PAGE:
A second game changer emerged that enhanced the need for a distinct userfocused ID key, namely the rapid evolution of “The Cloud,” that strange, labyrinthine, amorphous world of cloud computing with multiple entry points, from television sets and PCs, to a wide range of handheld devices. The Cloud is the repository of all sorts of shared services and applications, but they can only be found and used given a clear ID. The person without that ID will stay on the outside looking in like the Savages in Brave New World.
Moreira aims to change all that and his focus is on Portuguese and Spanish speakers in general and Latin America in particular, an “ecosystem” involving about 250 million Portuguese speakers and 600 million Spanish speakers for whom nothing has been really done. The Cloud, Moreira notes, is driven by language and by the powerful new computing smartphones. Given an ID, the user can “federate apps according to language, so content and service providers now have a reason to translate their offers into another language, for example, Portuguese”. Getting ahead of the eight ball, Wisekey is already partnering with publishing groups to develop new content in Portuguese. And in a partnership with MIT’s Media Lab, Moreira is making 700 million IDs available for free.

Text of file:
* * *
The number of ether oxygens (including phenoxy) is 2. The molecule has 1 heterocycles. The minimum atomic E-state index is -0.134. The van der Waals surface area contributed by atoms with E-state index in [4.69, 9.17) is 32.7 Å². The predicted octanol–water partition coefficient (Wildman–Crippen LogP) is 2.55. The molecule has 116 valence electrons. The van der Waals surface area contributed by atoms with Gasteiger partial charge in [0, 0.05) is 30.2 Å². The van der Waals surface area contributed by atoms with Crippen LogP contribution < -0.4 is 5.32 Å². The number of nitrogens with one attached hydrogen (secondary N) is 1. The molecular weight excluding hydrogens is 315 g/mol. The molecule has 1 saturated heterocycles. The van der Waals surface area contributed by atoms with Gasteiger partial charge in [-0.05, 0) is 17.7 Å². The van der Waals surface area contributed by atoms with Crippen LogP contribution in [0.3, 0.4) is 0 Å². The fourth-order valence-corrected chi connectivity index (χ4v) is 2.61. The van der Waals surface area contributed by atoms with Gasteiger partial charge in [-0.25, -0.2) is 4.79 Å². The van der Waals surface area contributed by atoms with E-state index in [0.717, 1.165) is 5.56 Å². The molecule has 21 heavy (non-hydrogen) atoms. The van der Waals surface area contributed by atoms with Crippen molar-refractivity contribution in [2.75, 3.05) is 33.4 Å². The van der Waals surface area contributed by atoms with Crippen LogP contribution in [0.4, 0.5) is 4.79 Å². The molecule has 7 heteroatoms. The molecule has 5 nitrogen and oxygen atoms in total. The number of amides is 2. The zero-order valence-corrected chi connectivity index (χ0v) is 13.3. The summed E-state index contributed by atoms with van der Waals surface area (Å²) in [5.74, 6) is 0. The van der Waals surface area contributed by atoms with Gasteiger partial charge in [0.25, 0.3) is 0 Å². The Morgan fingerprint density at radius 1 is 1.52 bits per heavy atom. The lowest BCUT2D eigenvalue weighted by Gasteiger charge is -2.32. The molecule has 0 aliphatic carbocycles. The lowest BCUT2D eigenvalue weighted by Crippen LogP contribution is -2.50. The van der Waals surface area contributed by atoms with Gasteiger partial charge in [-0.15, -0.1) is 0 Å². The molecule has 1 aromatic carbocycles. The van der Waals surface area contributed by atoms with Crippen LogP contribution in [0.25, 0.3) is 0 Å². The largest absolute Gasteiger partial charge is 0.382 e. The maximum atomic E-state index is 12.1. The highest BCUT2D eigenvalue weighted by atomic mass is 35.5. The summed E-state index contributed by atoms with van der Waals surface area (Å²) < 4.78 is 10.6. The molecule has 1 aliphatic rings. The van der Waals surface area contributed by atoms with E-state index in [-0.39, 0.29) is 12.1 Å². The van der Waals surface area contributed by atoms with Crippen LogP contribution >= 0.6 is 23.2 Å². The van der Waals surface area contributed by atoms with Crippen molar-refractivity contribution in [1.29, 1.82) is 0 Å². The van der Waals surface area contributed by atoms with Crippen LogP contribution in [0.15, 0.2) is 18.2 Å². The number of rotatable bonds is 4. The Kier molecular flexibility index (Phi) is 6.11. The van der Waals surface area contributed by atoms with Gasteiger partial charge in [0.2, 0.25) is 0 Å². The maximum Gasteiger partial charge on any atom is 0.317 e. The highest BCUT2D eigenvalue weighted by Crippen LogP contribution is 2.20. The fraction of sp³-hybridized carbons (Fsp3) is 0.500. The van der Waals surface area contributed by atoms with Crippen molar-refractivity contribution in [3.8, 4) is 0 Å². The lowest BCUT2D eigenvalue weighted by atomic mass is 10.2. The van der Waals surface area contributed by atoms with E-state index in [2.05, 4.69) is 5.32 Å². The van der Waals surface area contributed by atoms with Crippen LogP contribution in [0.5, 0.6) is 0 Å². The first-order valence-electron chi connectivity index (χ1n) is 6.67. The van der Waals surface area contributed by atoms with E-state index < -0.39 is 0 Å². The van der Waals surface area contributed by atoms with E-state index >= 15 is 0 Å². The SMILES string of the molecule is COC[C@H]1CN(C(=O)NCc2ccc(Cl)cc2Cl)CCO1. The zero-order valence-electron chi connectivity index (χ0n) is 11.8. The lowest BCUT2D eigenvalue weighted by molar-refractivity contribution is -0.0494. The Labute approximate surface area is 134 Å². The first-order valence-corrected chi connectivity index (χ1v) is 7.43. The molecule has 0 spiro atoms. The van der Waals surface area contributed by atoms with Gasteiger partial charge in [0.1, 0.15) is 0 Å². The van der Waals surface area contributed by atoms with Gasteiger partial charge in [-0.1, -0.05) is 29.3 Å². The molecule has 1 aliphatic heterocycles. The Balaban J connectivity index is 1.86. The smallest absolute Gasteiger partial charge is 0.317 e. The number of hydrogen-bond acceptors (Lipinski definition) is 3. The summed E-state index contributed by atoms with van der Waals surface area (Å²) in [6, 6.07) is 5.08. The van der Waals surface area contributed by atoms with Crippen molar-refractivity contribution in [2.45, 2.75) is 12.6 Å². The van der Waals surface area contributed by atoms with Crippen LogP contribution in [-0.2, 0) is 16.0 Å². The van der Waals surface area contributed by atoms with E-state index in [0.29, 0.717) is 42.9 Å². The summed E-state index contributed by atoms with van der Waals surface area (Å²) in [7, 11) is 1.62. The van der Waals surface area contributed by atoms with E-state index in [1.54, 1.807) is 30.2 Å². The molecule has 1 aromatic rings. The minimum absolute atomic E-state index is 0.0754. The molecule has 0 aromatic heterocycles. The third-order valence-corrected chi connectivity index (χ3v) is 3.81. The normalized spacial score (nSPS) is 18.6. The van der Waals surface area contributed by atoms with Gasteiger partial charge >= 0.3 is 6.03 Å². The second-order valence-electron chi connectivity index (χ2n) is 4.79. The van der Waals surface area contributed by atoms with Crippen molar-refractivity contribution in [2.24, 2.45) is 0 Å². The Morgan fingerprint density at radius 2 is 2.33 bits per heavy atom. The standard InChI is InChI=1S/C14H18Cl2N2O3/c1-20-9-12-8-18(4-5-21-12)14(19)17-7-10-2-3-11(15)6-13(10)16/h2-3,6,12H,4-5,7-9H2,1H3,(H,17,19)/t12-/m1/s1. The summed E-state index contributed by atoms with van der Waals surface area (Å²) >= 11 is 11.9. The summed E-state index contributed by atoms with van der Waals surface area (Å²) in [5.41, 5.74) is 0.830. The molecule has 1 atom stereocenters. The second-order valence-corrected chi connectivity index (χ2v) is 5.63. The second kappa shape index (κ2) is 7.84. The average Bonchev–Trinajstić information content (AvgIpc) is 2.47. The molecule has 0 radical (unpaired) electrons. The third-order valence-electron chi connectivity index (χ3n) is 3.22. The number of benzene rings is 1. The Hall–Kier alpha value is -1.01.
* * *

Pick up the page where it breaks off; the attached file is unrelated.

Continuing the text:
Rio and Brazil, which are gearing up for a sportive double whammy, are both the big prize and the gateway to a large, growing and active market. “You need a reason to download an ID, and that is football,” he says, elaborating on his strategy. “We are issuing a Rio ID that allows users to access all existing services in Rio and to receive premium content during FIFA 2014 and Olympics 2016.” This, in turn, will loyalise the user community and create a trusted social network ecosytem amongst fans.